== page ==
June 9, 2011

DocumentCloud, the startup that works with news organizations to post troves of primary source documents online in a searchable, shareable format, becomes a project of Investigative Reporters and Editors today.

DocumentCloud launched in 2009, funded by a two-year Knight News Challenge grant of $719,500. The service has grown to host more than 100,000 source documents totaling over 1.5 million pages. News outlets have used it to annotate the full text of the Arizona immigration law, explain the records behind a foster home scandal in Chicago, and more.

DocumentCloud can be used to highlight and annotate the source documents.

In short, the service takes analog paper documents and turns them into digital data, enabling reporters and users to read, analyze, highlight and share them online. Advanced features help journalists look for patterns and recurring names, extract dates, and annotate documents with notes to explain sections and help tell a story.

“DocumentCloud as a service for journalists and for the public is vitally important,” Mark Horvit, executive director of IRE, told me. It is a “terrific tool” for supporting some of the key values of IRE, which are to get documents, use them in reporting and make them public.

With a two-year startup grant from Knight, the team at DocumentCloud knew they’d have to find a long-term home. They did not want to sell it to a for-profit company, and they did not want to place it in a low-budget maintenance mode just to keep it going. Scott Klein told me that he and fellow co-founders Aron Pilhofer and Eric Umansky thought IRE would be a great steward of the project.

All three co-founders have kept their day jobs while building DocumentCloud — Klein and Umansky at ProPublica and Pilhofer at The New York Times — and did not want leave those positions. They will stay involved in the project by serving on an advisory board.

Klein and Horvit said the product will continue to improve under IRE’s guidance. “We have two or three big projects ahead of us” that will improve what the product can do and how newsrooms can use it, Klein said.

IRE is hiring a lead developer to oversee and run DocumentCloud, Horvit said. (The current lead developer, Jeremy Ashkenas, has moved to the Times’ interactive news team, but he too will remain involved.) Program Director Amanda Hickman will stay on for the transition.

Everyone involved gave assurances that there would be no immediate change in the service and that the existing document hosting services will remain free. News orgs will be able to use the service regardless of IRE membership.

They did speculate about adding paid services to DocumentCloud in the future to help sustain it. Although DocumentCloud will not be run as a profit-making venture, there are costs of staff and data hosting to consider.

Among the ideas, according to Klein: paid subscriptions for users who want to keep many documents private or have access to extra features, and customized versions of DocumentCloud for certain communities or businesses.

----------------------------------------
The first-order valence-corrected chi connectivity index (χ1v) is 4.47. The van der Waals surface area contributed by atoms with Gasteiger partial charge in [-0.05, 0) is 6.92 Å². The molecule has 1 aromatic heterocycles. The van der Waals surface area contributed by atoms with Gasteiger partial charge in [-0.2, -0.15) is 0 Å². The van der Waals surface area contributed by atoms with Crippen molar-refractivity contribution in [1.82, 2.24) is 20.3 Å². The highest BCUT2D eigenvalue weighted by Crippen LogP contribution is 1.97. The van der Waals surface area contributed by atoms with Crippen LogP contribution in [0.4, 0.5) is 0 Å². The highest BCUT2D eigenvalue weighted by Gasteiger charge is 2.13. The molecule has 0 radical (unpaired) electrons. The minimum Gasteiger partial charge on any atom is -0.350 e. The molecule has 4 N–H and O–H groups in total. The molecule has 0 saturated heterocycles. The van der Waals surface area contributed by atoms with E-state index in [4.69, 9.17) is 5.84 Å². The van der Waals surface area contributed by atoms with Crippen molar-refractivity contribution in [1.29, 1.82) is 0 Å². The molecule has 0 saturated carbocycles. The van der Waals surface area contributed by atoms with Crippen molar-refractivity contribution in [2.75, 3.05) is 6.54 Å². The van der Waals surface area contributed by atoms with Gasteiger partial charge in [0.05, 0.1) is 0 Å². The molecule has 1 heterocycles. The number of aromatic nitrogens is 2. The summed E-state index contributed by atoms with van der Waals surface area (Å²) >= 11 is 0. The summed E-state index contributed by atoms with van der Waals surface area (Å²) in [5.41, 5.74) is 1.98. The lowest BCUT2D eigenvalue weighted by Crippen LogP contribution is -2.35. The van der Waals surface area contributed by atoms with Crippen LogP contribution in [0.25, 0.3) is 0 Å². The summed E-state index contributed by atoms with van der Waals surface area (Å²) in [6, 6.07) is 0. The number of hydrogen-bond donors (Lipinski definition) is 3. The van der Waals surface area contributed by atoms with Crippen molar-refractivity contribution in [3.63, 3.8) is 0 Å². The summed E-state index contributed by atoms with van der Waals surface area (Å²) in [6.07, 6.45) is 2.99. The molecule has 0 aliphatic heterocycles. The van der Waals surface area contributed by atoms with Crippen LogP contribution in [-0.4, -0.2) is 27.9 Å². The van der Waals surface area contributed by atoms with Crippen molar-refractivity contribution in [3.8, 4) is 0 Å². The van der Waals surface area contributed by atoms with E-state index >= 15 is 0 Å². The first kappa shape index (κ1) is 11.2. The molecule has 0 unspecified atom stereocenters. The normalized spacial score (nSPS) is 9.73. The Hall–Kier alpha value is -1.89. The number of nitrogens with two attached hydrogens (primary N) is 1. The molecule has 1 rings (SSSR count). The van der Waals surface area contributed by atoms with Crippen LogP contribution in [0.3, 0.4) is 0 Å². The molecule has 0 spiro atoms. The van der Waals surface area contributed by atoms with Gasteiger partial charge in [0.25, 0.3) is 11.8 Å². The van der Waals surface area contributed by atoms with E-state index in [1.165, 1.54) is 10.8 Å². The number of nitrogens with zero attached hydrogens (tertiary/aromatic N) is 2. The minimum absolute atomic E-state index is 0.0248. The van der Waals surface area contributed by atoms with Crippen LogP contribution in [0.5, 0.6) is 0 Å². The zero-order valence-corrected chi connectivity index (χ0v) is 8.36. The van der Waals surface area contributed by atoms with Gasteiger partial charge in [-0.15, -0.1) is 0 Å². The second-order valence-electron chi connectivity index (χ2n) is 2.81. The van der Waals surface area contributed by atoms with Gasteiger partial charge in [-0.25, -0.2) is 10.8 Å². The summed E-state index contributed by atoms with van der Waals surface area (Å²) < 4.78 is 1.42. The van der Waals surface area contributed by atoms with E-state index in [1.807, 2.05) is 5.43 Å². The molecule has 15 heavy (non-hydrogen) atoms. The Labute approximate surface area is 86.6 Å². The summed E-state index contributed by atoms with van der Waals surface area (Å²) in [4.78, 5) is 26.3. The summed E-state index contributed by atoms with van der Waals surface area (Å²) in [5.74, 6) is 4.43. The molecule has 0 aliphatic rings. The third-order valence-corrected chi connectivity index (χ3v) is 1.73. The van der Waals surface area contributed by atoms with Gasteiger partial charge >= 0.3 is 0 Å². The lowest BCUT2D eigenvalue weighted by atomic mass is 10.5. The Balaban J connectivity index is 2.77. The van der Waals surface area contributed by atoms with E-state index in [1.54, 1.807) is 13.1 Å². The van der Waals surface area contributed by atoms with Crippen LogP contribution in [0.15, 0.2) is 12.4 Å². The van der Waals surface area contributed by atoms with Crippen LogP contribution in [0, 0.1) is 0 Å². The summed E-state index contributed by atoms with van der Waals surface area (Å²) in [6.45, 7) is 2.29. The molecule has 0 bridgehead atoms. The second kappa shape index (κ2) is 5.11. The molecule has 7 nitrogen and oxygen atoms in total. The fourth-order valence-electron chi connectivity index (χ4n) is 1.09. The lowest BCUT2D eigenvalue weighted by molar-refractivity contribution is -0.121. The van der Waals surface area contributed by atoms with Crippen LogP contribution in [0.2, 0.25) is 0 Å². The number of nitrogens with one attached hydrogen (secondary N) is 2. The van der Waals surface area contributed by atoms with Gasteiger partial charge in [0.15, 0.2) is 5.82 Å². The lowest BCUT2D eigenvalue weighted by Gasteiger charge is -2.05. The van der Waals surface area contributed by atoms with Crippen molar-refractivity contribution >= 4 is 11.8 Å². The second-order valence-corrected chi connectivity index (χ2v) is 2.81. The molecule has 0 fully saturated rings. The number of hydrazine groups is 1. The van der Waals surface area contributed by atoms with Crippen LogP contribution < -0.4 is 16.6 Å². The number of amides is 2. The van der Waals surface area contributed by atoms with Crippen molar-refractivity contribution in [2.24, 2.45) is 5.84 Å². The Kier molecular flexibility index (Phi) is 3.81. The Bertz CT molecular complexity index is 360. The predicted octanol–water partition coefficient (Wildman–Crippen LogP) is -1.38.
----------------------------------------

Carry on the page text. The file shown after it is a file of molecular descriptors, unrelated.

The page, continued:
IRE is interested in getting more newsrooms to use DocumentCloud, but there are no plans to open the system to contributions from the general public or other non-news organizations, Horvit said.

Because the Knight News Challenge is designed to be a contest for new ideas, not to sustain projects for the long term, all successful projects eventually have to find a new home. The most notable example is when msnbc.com bought the hyperlocal site EveryBlock in 2009.

The Knight Foundation is happy to see DocumentCloud find a sustainable home, said John Bracken, the foundation’s director of digital media.

“It has been even more successful than we thought,” Bracken said. “The pickup they’ve had by news organizations has demonstrated the promise of the initial idea they had.”

When the trio submitted their News Challenge application in 2008, some people argued that The New York Times could have funded this project itself without consuming grant funds. After they won the grant, the co-founders took pains to explain that although they worked for The New York Times and ProPublica, the money went to them, not the companies.

Klein said the growth of the project shows the benefit of it being funded as an independent nonprofit, instead of a department within the Times. DocumentCloud wouldn’t have gained hundreds of partner newsrooms if those journalists felt they had to trust another news organization with access to their source documents, he said.

“It was vital,” Klein said, “that DocumentCloud be its own entity, its own organization with its own funding.”

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Jeff Sonderman (jsonderman@poynter.org) is the Digital Media Fellow at The Poynter Institute. He focuses on innovations and strategies for mobile platforms and social media in…
Jeff Sonderman

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